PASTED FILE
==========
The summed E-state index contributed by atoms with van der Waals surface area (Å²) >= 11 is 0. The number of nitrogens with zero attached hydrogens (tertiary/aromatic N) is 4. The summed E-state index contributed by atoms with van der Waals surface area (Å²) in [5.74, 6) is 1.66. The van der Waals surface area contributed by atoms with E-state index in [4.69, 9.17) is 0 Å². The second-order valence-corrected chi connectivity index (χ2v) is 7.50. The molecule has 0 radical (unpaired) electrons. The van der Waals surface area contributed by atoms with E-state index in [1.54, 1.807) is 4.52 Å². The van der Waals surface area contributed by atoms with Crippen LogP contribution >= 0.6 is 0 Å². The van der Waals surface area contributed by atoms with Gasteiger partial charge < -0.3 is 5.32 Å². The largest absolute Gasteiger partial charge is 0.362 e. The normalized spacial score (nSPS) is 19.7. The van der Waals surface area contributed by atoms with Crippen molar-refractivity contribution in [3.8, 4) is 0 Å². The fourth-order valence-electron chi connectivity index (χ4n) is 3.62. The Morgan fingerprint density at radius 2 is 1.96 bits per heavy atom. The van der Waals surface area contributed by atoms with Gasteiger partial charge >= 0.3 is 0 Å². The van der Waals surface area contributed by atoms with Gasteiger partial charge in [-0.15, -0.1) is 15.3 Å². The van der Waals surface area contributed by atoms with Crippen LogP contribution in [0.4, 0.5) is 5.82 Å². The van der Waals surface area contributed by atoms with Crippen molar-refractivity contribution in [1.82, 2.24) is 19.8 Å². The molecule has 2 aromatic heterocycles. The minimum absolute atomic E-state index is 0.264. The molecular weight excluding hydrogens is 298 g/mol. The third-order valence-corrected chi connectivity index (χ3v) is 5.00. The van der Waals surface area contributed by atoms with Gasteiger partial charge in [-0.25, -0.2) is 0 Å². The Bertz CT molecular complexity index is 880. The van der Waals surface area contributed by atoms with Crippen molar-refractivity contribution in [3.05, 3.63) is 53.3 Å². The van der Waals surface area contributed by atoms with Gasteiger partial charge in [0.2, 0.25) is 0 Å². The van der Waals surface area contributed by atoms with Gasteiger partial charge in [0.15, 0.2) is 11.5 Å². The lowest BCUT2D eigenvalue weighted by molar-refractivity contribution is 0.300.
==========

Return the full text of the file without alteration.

The summed E-state index contributed by atoms with van der Waals surface area (Å²) >= 11 is 0. The number of nitrogens with zero attached hydrogens (tertiary/aromatic N) is 4. The summed E-state index contributed by atoms with van der Waals surface area (Å²) in [5.74, 6) is 1.66. The van der Waals surface area contributed by atoms with E-state index in [4.69, 9.17) is 0 Å². The second-order valence-corrected chi connectivity index (χ2v) is 7.50. The molecule has 0 radical (unpaired) electrons. The van der Waals surface area contributed by atoms with E-state index in [1.54, 1.807) is 4.52 Å². The van der Waals surface area contributed by atoms with Crippen LogP contribution >= 0.6 is 0 Å². The van der Waals surface area contributed by atoms with Gasteiger partial charge < -0.3 is 5.32 Å². The largest absolute Gasteiger partial charge is 0.362 e. The normalized spacial score (nSPS) is 19.7. The van der Waals surface area contributed by atoms with Crippen molar-refractivity contribution in [3.8, 4) is 0 Å². The fourth-order valence-electron chi connectivity index (χ4n) is 3.62. The Morgan fingerprint density at radius 2 is 1.96 bits per heavy atom. The van der Waals surface area contributed by atoms with Gasteiger partial charge >= 0.3 is 0 Å². The van der Waals surface area contributed by atoms with Gasteiger partial charge in [-0.15, -0.1) is 15.3 Å². The van der Waals surface area contributed by atoms with Crippen LogP contribution in [0.4, 0.5) is 5.82 Å². The van der Waals surface area contributed by atoms with Crippen molar-refractivity contribution in [1.82, 2.24) is 19.8 Å². The molecule has 2 aromatic heterocycles. The minimum absolute atomic E-state index is 0.264. The molecular weight excluding hydrogens is 298 g/mol. The third-order valence-corrected chi connectivity index (χ3v) is 5.00. The van der Waals surface area contributed by atoms with Gasteiger partial charge in [-0.25, -0.2) is 0 Å². The Bertz CT molecular complexity index is 880. The van der Waals surface area contributed by atoms with Crippen molar-refractivity contribution in [3.05, 3.63) is 53.3 Å². The van der Waals surface area contributed by atoms with Gasteiger partial charge in [0.2, 0.25) is 0 Å². The van der Waals surface area contributed by atoms with Gasteiger partial charge in [0.15, 0.2) is 11.5 Å². The lowest BCUT2D eigenvalue weighted by molar-refractivity contribution is 0.300.